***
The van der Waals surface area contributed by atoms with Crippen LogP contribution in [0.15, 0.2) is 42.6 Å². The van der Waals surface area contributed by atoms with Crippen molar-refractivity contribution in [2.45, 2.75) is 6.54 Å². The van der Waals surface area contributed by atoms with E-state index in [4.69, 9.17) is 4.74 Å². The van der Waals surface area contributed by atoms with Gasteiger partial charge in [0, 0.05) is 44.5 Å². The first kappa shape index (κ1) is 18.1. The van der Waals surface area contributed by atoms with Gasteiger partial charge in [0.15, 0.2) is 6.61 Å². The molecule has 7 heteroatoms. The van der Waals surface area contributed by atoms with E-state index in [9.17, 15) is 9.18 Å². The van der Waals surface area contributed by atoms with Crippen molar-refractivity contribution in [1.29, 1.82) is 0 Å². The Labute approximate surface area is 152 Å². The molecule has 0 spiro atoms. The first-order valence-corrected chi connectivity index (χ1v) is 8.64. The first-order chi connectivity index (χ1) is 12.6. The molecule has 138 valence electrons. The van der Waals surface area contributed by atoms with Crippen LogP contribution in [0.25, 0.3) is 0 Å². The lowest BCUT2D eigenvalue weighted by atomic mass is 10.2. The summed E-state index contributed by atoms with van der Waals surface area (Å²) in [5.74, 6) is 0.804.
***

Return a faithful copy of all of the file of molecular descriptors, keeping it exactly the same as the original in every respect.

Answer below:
The van der Waals surface area contributed by atoms with Crippen LogP contribution in [0.15, 0.2) is 42.6 Å². The van der Waals surface area contributed by atoms with Crippen molar-refractivity contribution in [2.45, 2.75) is 6.54 Å². The van der Waals surface area contributed by atoms with E-state index in [4.69, 9.17) is 4.74 Å². The van der Waals surface area contributed by atoms with Gasteiger partial charge in [0, 0.05) is 44.5 Å². The first kappa shape index (κ1) is 18.1. The van der Waals surface area contributed by atoms with Gasteiger partial charge in [0.15, 0.2) is 6.61 Å². The molecule has 7 heteroatoms. The van der Waals surface area contributed by atoms with E-state index in [9.17, 15) is 9.18 Å². The van der Waals surface area contributed by atoms with Crippen molar-refractivity contribution in [1.29, 1.82) is 0 Å². The Labute approximate surface area is 152 Å². The molecule has 0 spiro atoms. The first-order valence-corrected chi connectivity index (χ1v) is 8.64. The first-order chi connectivity index (χ1) is 12.6. The molecule has 138 valence electrons. The van der Waals surface area contributed by atoms with Crippen LogP contribution in [0.25, 0.3) is 0 Å². The lowest BCUT2D eigenvalue weighted by atomic mass is 10.2. The summed E-state index contributed by atoms with van der Waals surface area (Å²) in [5.74, 6) is 0.804.